Category 6 - Sensors and Lasers
Category 7 - Navigation and Avionics
Category 8 - Marine
Category 9 - Propulsion Systems Space Vehicles and Related Equipment
Category II-Artillery Projectors
Category IV-Launch Vehicles, Guided Missiles, Ballistic Missiles, Rockets, Torpedoes, Bombs and Mines
Category V-Explosives, Propellants, Incendiary Agents, and Their Constituents
Category VI-Vessels of War and Special Naval Equipment
Category VII-Tanks and Military Vehicles
Category VIII-Aircraft, [Spacecraft] and Associated Equipment
Category IX-Military Training Equipment
Category X-Protective Personnel Equipment
Category XI-Military [and Space] Electronics
Category XII-Fire Control, Range Finder, Optical and Guidance and Control Equipment
Category XIII-Auxiliary Military Equipment
Category XIV-Toxicological Agents and Equipment and Radiological Equipment
Category XV-Spacecraft Systems and Associated Equipment
Category XVI-Nuclear Weapons Design and Test Equipment
Category XVII-Classified Articles, Technical Data and Defense Services Not Otherwise Enumerated
Category XX-Submersible Vessels, Oceanographic and Associated Equipment
Category XXI-Miscellaneous Articles
OFAC enforces trade, anti-terrorism, narcotics, human rights and other national security and foreign policy based sanctions prohibiting the provision of anything of value, either tangible or intangible, to sanctioned countries, organizations or individuals. OFAC publishes the Specially Designated Nationals and Blocked Persons (SDN) List, which contains the names of individuals and organizations deemed to represent restricted countries or known to be involved in terrorism and narcotics trafficking.
Embargo-Cuba, Iran Syria, Sudan, North Korea
Exclusion-Not Subject to EAR or ITAR regulations.
Exception-Authorization to export items subject to the EAR without obtaining an export license.
Exemption-Permit the permanent or temporary export or temporary import of defense articles and technical data by U.S. persons in lieu of obtaining a U.S. license from the U.S. Department of State.
If your research/project does not meet the requirements of an Exclusion, Exceptions and Exemptions will be reviewed on a case by case basis.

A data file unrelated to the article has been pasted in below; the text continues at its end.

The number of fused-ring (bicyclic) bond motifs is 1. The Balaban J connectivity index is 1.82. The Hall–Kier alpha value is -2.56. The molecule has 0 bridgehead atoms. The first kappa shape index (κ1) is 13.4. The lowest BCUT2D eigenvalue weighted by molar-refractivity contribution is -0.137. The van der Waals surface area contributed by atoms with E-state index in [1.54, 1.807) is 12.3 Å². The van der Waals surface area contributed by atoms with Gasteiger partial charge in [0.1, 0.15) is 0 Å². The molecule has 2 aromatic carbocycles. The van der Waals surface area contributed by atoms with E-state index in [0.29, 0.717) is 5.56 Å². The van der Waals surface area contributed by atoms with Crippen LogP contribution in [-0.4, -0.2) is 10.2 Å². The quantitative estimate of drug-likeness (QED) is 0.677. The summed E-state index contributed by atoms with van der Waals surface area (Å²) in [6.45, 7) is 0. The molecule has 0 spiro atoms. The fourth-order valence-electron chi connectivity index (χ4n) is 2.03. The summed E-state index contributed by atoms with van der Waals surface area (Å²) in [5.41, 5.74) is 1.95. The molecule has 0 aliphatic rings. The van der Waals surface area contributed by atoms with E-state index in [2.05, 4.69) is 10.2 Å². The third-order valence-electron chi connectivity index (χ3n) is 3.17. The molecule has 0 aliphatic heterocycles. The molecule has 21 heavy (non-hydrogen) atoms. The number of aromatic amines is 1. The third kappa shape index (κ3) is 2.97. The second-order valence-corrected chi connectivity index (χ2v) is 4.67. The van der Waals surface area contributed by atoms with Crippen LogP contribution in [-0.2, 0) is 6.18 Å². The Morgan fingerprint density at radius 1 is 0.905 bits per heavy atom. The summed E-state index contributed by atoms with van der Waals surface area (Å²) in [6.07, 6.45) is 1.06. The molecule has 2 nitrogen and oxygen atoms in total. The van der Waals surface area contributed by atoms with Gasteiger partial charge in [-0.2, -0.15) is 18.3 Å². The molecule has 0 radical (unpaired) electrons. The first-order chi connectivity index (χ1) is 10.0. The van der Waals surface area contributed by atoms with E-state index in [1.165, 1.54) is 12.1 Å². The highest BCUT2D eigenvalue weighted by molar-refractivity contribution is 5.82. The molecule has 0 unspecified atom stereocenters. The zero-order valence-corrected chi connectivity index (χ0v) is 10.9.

Protect fundamental research exclusion by eliminating contractual clauses that deny our ability to claim the exclusion.
Q: Are export controls at a University something new?
A: No, but focus on compliance of export controls has been increased since 9-11 (pg 2 &3).
Q: I have a foreign national at Rutgers working on research, is that an export?
A: Yes, this is called a deemed export (pg 6), but remember not all exports are controlled, you may be covered under an exclusion (pg 19).
Q: I am giving a presentation in China next week.
A: You may be covered by an exclusion or exception (pg 19). You can review the Rutgers International Travel Module or contact the Rutgers Export Control Officer.
Q: The presentation is at Beijing University of Aeronautics and Astronautics, I see they are on the consolidated list you have on page 17. What should I do?
A: Beijing University of Aeronautics and Astronautics is on the BIS Entity List (EL). You still maybe may covered by an exclusion (pg 19), this will probably require a review by the Rutgers Export Control Officer.
Q: My research is covered under the Fundamental Research exclusion but I have foreign nationals using the Blue-Gene/P, IBM super computer. Should I be concerned?
A: The Blue-Gene/P is controlled by the EAR. As long as the technology disclosed to the foreign national does not meet the EAR definition (pg 23), you remain under the Fundamental Research exclusion.
Q: I am working on a sub-contract to a NASA grant, what issues might I have?
A: With any agreement you want to keep within the Fundamental Research guidelines. NASA also has other restrictions that pertain to the Chinese Government and Chinese Entities. You may want to review: NASA Funding Restrictions with China-http://vpr.rutgers.edu/export.php